On March 12, President Vladimir Putin appointed Elvira Nabiullina, 49, chairwoman of the Central Bank of Russia. This is an important political appointment, and a reassuring one. Nabiullina is eminently qualified, and her selection puts the central bank in a safe pair of hands at a time of roiling uncertainty over other aspects of the Russian economy. Her appointment was also a great surprise, first rumored to be in the offing only the day before.
The chairmanship of the central bank has been subject to dispute and extensive speculation. The incumbent, Sergei Ignatiev, has to retire this year because of his age. For most of the time since Putin first came to power in 2000, fiscal and monetary conservatives with a market economic conviction have held all senior economic positions. They have all come from the group formed by the original reform leaders Yegor Gaidar and Anatoly Chubais.
Last June, however, Putin appointed Sergei Glaziev, a prominent statist and nationalist, as his economic advisor. Since then, Glaziev has pursued a febrile agenda of more nationalization, state interventionism, and particularly a looser monetary policy. He was obviously campaigning for the chair of the central bank. With a strong base in the Academy of Sciences and the military-industrial complex, he represented a real threat to macroeconomic stability. Putin has evidently been influenced by him, repeatedly citing his works.
The liberals have been in disarray. Their obvious candidate for the central bank job, former Finance Minister Alexei Kudrin, declared that he was not interested. Two alternative candidates were former ministers and current state bankers German Gref and Mikhail Zadornov, but neither of them really gained support. The liberals’ natural default candidate was First Deputy Chairman Alexei Ulyukaev, who established his career as economic advisor to former Prime Minister Gaidar. Ulyukaev is a brainy and eloquent monetary hardliner, yet not very close to the one person making the decision—Putin.
Clearly, the liberals scratched their heads and put forward Nabiullina as their ideal candidate. Since May 2012, Nabiullina has been Putin’s able and loyal economic aide. All economic policy goes through her. In the five preceding years, she was minister of economy, and her biggest feat was to take Russia into the World Trade Organization. Previously, she was First Deputy Minister of Economy under Gref, and head of his think tank.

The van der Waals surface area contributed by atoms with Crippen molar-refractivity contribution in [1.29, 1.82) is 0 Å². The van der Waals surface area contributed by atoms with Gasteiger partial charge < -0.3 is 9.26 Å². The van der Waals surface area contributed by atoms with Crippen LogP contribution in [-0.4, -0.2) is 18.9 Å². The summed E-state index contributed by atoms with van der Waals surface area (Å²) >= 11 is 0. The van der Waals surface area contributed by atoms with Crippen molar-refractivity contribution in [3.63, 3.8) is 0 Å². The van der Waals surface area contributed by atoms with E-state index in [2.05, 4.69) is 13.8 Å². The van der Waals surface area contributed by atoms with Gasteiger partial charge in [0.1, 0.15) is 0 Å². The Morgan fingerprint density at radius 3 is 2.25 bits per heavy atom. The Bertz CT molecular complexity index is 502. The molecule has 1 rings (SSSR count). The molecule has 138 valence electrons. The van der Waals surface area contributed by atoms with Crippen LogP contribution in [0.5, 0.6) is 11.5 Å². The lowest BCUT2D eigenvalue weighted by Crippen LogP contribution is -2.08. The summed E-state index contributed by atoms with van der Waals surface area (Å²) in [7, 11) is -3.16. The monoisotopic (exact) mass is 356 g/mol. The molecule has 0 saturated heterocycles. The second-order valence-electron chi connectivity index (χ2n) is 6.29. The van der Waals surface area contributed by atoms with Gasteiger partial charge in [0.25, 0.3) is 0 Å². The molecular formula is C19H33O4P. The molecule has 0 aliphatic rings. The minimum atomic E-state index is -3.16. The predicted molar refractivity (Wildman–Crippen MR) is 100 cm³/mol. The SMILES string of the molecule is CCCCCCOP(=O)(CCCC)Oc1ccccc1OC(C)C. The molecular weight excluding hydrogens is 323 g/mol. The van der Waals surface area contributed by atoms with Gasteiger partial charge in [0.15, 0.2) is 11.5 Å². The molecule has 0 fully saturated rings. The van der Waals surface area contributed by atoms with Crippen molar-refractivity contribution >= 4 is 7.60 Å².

I met Nabiullina for the first time in 1994. At that time, she was already a central player in the Moscow economic think tank community, specializing in enterprise restructuring. She was connected with the Higher School of Economics, where her husband Yaroslav Kuzminov is president, and former Minister of Economy Yevgeny Yasin was her mentor. While Nabiullina belongs to the Moscow liberal economic establishment, she is not identified with very strongly held views. Among many opinionated people, she was always the sensible person who tried to get things done. In the best sense of the word, she is an able technocrat. Clearly, Putin thinks so too. Interestingly, Nabiullina is not only a woman, but ethnically a Tartar of Muslim origin.
The political importance of her appointment is that the liberal economic establishment managed to block the appointment of Glaziev. But the selection also shows how strong Glaziev’s position was. Nabiullina, who may be considered the last-ditch effort by the free market economists to influence policy, had to be mobilized by these advocates. Given her closeness to Gref, who has persistently favored a looser monetary policy than the one pursued by Ignatiev and Ulyukaev, she is seen by many commentators as likely to opt for a looser monetary policy. But I doubt that. She is more likely to keep the eminently competent Ulyukaev, who has far stronger views about monetary policy than the conciliatory Nabiullina. For the time being, Russia’s macroeconomic stability has been secured.